David Suchet talks ‘The Last Confession,’ papal parallels and his own faith
Posted April 19, 2014 9:00 am.
This article is more than 5 years old.
TORONTO – British actor David Suchet, star of the long-running detective series “Agatha Christie’s Poirot,” is reprising his role as Giovanni Cardinal Benelli in the papal play “The Last Confession” for an international tour that kicks off Saturday in Toronto.
Running at Mirvish Productions’ Royal Alexandra Theatre, the Roger Crane show looks at the circumstances surrounding the mysterious 1978 death of John Paul I, who was pope for only 33 days.
Suchet, a British Academy Television Award nominee, first starred in the project in 2007 at the Chichester Festival Theatre and then at Theatre Royal Haymarket in London.
On the world tour, the 67-year-old stars alongside London native Richard O’Callaghan under the direction of Jonathan Church.
Suchet talked to The Canadian Press about the show and his character, who was a close friend of John Paul I.
CP: Since your initial reading of the script 10 years ago, a lot has changed — we’ve had different popes and the current one seems to be more in line with the pontiff depicted in this story.
Suchet: If you look at John Paul I, who was commonly known as the People’s Pope or … the Smiling Pope … he was a very liberal pope. He was going to do many, many things. He was addressing contraception … he was going to look into possible areas of allowing, in certain circumstances, euthanasia … and even women in the church. He was going to readdress that. … Of course the conservatives didn’t like it and then after his death, we have … on the surface a liberal pope because he agreed with … the Second Vatican Council, which was going to be much more liberal, which was supported by John Paul II.
John Paul II turned out to be a less liberal pope than people may have suspected, and then after his death we got Benedict, who was very, very conservative and was not happy, not happy at all, and he was very elderly and very ill and he still is. He’s a very, very dear man, but I think all that child abuse scandal got too much for the church at that time.
And we have Pope Francis, we have the People’s Pope back, we have the Smiling Pope back. … We have the pope that won’t live in the papal apartments, who travels on public transport and is driving the conservatives bananas again. We have almost an identical situation.
CP: Who has been in your audience?
Suchet: We get such a variety of audiences. To go back to 2007 when it was on in the West End, every audience you could see the little white … what we call dog collars, of clergy. We had the bishops from the Catholic church, we had the bishop of London, we had the Archbishop of Canterbury. Catholic denominations, Catholics, Protestants, Anglicans, everybody streamed in to see the show because the show isn’t a religious play. It’s a political play as much as anything else. It’s a play about politics.
CP: Tell us about your recent trip to the Vatican (to film a documentary on the life of St. Peter).
Suchet: I met the curator of the Sistine Chapel and we actually filmed in there. I was the only person there. What a privilege. … I lay on the floor without anybody around me and just stared up at the ceiling and I was there for about 10 minutes, all on my own, in the Sistine Chapel. It is an absolutely extraordinary experience.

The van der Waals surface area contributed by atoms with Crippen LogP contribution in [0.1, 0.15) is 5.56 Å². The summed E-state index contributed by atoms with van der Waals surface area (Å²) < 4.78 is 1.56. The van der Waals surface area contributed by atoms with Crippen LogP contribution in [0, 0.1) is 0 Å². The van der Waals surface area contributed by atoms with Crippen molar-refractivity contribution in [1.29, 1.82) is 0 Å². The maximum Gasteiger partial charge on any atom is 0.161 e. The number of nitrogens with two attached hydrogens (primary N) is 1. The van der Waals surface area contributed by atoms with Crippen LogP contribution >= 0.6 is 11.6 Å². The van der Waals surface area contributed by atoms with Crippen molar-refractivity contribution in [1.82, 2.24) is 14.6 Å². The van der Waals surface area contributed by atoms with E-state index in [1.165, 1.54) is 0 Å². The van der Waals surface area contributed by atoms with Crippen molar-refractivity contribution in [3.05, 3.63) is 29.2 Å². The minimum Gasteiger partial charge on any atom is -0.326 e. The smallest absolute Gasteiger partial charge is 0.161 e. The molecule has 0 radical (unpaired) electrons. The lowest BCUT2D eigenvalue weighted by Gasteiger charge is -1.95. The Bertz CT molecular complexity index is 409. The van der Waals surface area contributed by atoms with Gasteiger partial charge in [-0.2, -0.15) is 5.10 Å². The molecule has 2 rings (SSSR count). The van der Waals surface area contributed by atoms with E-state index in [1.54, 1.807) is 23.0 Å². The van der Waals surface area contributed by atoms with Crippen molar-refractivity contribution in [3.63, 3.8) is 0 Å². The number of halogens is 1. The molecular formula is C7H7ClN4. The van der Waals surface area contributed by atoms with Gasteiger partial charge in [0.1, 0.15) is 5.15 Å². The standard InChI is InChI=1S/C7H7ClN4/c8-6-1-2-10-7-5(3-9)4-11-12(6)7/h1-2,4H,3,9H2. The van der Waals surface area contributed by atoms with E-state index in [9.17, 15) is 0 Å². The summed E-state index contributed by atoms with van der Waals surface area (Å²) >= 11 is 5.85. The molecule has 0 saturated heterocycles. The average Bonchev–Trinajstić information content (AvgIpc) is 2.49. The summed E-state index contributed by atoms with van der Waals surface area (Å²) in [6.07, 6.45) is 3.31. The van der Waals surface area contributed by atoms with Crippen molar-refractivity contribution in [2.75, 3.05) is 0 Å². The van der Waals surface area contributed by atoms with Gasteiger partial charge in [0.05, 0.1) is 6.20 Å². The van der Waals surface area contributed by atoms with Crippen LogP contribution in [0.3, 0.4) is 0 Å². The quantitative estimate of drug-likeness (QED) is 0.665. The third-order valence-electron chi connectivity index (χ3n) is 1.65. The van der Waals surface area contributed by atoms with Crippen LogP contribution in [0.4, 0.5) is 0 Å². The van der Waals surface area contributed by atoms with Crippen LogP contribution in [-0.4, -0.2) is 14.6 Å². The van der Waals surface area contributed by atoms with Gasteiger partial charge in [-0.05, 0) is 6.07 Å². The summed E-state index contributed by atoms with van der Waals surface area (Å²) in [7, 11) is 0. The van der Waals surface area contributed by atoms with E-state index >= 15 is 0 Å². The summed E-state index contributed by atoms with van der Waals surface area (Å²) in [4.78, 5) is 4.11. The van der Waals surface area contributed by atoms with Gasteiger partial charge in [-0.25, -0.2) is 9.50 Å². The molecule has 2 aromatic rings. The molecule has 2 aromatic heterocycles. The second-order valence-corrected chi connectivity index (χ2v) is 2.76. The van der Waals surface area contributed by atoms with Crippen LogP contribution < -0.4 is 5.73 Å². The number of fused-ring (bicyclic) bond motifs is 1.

CP: What was your faith growing up?
Suchet: I had no faith growing up at all. I am a great mixed bag. I have Eastern European blood. I’m half Lithuanian and my bloodline in that respect was Lithuanian-Jewish and the other half of my bloodline is pure Brit from Kent, and my mother was Church of England. So when the family married, the women in my family, going back a couple of generations now, the Jewish line of my family that came from Lithuania and then to South Africa and then to England, they all met English girls and Church of England or Anglican girls, and that was the end of the Jewish faith because the Jewish faith comes through the mother.
I was brought up as … agnostic, but brought up within the Anglican tradition. … In 1986 at the age of 40, for some reason or another I went through a conversion experience from nothing. … I think I was always searching for something just beyond what is because I was always rather disillusioned by what is, and I certainly knew … by the age of 18 when I started investigating all this, I certainly was never going to be a humanist. When I looked at the world and what we were doing to the world and how we treated each other and the cruelty that’s in the world, I would never, ever become a humanist.
So there was something else, there must be something better, there must be something beyond. Otherwise, why are we here? And at the age of 40 I had a religious conversion, which took me to Christianity … and that’s what I am today.
CP: What does your involvement with this play mean for your outlook on your faith?
Suchet: The struggle of faith, the loss of faith, the regaining of faith, the doubt, all that I’ve been through and it’s not going to end either. That’s the journey, that’s the path, and my character goes through that very journey through the play.
CP: Has there been any reaction from the Vatican to this play?
Suchet: No. … But when I was in London I got many, many letters from Roman Catholics saying what a wonderful evening they’d had and how it opened up their eyes to a different side of the Vatican than they may have been used to.
(Answers have been edited and condensed.)
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